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 A339024 a(1) = 1, a(n) is the least m not already in the sequence whose binary expansion begins with the binary expansion of the binary weight of a(n-1). 3
 1, 2, 3, 4, 5, 8, 6, 9, 10, 11, 7, 12, 16, 13, 14, 15, 17, 18, 19, 24, 20, 21, 25, 26, 27, 32, 22, 28, 29, 33, 23, 34, 35, 30, 36, 37, 31, 40, 38, 48, 39, 64, 41, 49, 50, 51, 65, 42, 52, 53, 66, 43, 67, 54, 68, 44, 55, 45, 69, 56, 57, 70, 58, 71, 72, 46, 73, 59 (list; graph; refs; listen; history; text; internal format)
 OFFSET 1,2 COMMENTS We define binary weight wt(n) = A000120(n) as the number of 1s in n_2, the number n expressed in binary. Let w = wt(a(n-1)) the binary weight of the previous term, where w_2 is w expressed in binary, and let interval I(j) = 2^j <= n <= (2^(j+1)-1).' Likely a permutation of the natural numbers. The plot (n, a(n)) is organized into streaky clouds that pertains to a "family" M(i) <= m < M(i+1) whose binary expansion begins with an odd "prefix" m/2^v, where v is the 2-adic valuation of m. There are thus 2^v numbers in this range. The numbers in this range accommodate the binary weights wt(a(n-1)) = w with 1 <= w <= ceiling(log_2 a(n-1)) such that w_2 appears in part or all of the binary expansion of the prefix m/2^v, and perhaps an additional bit in m after the prefix. Small values of w, for instance w = 1, may appear in any family, but large w require the entire prefix and potentially more (if even). The w that cannot be found in a particular family are found in a different family that has M(i+1) as its least member. The families M(i) belong in turn to classes according to odd prefixes. Thus, for example, we may find w = 1, 2, 4, and 9 in class 9, since "1", "10", "100", and "1001" can be found in numbers m that begin, "1001...". For w in interval I(j), we have values 1 <= k <= j - 1 distributed binomially. Permutation of the natural numbers. We can always find w in a number m in family M(i) that pertains to a class C of numbers that in binary start with the binary expansion of an odd number c. Numbers m that begin with numbers that are formed of left-trimmed bits of c exhaust the numbers in M(i) before moving to M(i+1) in the same class C. When we have recordsetting odd w, a new class C opens up based on the binary expansion of a larger odd number c. A permutation of the integers since n appears at or before index 2^n - 1, the first number with binary weight n. - Michael S. Branicky, Dec 16 2020 LINKS Michael De Vlieger, Table of n, a(n) for n = 1..16384 Michael De Vlieger, Plot (n, a(n)) for 1 <= n <= 2^10 color-coded to show wt(a(n-1)), with the first term in the family indicated. Michael De Vlieger, Plot (n, a(n)/A007814(a(n)) for 1 <= n <= 2^11, color-coded to show wt(a(n-1)). Wikipedia, Hamming weight Wolfram Research, Numbers in Pascal's triangle EXAMPLE Let wt(n) = A000120(n). a(2) = 2 since wt(a(1)) = wt(1) = 1, and we find "1" at the beginning of the binary expansion of the yet unused 2 = "10"_2. a(3) = 3 since wt(2) = 1, we find "1" as first bit of yet unused 3 = "11"_2. a(4) = 4 since wt(3) = 2 = "10"_2, we find "10" as first bits of yet unused 4 = "100"_2. a(5) = 5 since wt(4) = 1, and yet unused 5 = "101"_2 starts with 1. a(6) = 8 since wt(5) = 2 = "10"_2; we see that the yet unused 6 and 7 start with "11"_2, and it isn't until 8 that we have a number that when expressed in binary starts with "10"_2. a(7) = 6 since wt(8) = 1, we can now apply the yet unused 6 = "110"_2 because it starts with 1, etc. MATHEMATICA Nest[Append[#, Block[{k = 1, r = IntegerDigits[DigitCount[#[[-1]], 2, 1], 2]}, While[Nand[FreeQ[#, k], Take[IntegerDigits[k, 2], Length@ r] == r], k++]; k]] & @@ {#, Length@ #} &, {1}, 2^7] PROG (Python) def aupto(n):   alst, used = , {1}   for i in range(2, n+1):     binprev = bin(alst[-1])[2:]     binwt = binprev.count("1")     lsbs, extra = 0, 0     while binwt + extra in used:       lsbs += 1       binwt *= 2       for extra in range(2**lsbs):         if binwt + extra not in used: break     alst.append(binwt+extra); used.add(binwt+extra)   return alst    # use alst[n-1] for a(n) print(aupto(68)) # Michael S. Branicky, Dec 16 2020 CROSSREFS Cf. A000120, A338209, A339607. Sequence in context: A272616 A085176 A354125 * A192179 A118462 A219360 Adjacent sequences:  A339021 A339022 A339023 * A339025 A339026 A339027 KEYWORD nonn,base,easy AUTHOR Michael De Vlieger, Dec 16 2020 STATUS approved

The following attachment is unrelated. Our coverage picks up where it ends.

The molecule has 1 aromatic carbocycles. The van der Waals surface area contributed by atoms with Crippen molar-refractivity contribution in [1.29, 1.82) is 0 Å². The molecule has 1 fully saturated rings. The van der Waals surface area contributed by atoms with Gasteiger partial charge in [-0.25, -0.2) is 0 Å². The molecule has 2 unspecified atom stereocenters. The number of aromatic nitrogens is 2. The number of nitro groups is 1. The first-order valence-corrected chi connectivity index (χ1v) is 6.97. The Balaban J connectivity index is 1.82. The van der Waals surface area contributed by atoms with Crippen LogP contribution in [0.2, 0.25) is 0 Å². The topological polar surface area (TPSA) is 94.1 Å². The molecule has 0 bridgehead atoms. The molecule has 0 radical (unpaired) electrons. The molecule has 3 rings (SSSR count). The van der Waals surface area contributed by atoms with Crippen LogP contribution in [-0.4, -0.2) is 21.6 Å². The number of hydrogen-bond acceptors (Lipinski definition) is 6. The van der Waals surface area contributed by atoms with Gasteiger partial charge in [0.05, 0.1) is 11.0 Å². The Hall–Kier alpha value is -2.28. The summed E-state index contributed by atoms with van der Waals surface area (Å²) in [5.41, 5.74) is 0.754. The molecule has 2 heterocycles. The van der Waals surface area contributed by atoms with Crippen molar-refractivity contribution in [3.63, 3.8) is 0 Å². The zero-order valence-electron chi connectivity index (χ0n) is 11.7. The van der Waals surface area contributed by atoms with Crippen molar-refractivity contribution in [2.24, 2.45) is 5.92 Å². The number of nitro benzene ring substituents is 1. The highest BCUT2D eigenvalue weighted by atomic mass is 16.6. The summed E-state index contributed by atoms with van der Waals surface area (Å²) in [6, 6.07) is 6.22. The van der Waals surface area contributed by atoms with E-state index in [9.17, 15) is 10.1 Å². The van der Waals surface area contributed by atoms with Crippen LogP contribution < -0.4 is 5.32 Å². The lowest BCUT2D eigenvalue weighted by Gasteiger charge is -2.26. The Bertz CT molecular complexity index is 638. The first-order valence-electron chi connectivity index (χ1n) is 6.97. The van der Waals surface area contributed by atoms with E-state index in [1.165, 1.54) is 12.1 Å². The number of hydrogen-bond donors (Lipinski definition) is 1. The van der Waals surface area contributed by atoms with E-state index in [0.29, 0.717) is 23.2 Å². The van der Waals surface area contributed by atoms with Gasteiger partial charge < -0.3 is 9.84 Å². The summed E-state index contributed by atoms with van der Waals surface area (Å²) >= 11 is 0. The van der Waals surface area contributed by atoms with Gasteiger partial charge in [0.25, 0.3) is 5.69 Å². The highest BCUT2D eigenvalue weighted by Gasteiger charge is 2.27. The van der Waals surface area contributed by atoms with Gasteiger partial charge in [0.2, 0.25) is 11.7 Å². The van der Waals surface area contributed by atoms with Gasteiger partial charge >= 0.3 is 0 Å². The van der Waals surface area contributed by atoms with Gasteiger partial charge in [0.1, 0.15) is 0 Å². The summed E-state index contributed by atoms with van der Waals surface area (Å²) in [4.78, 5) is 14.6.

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Last modified July 1 03:30 EDT 2022. Contains 354947 sequences. (Running on oeis4.)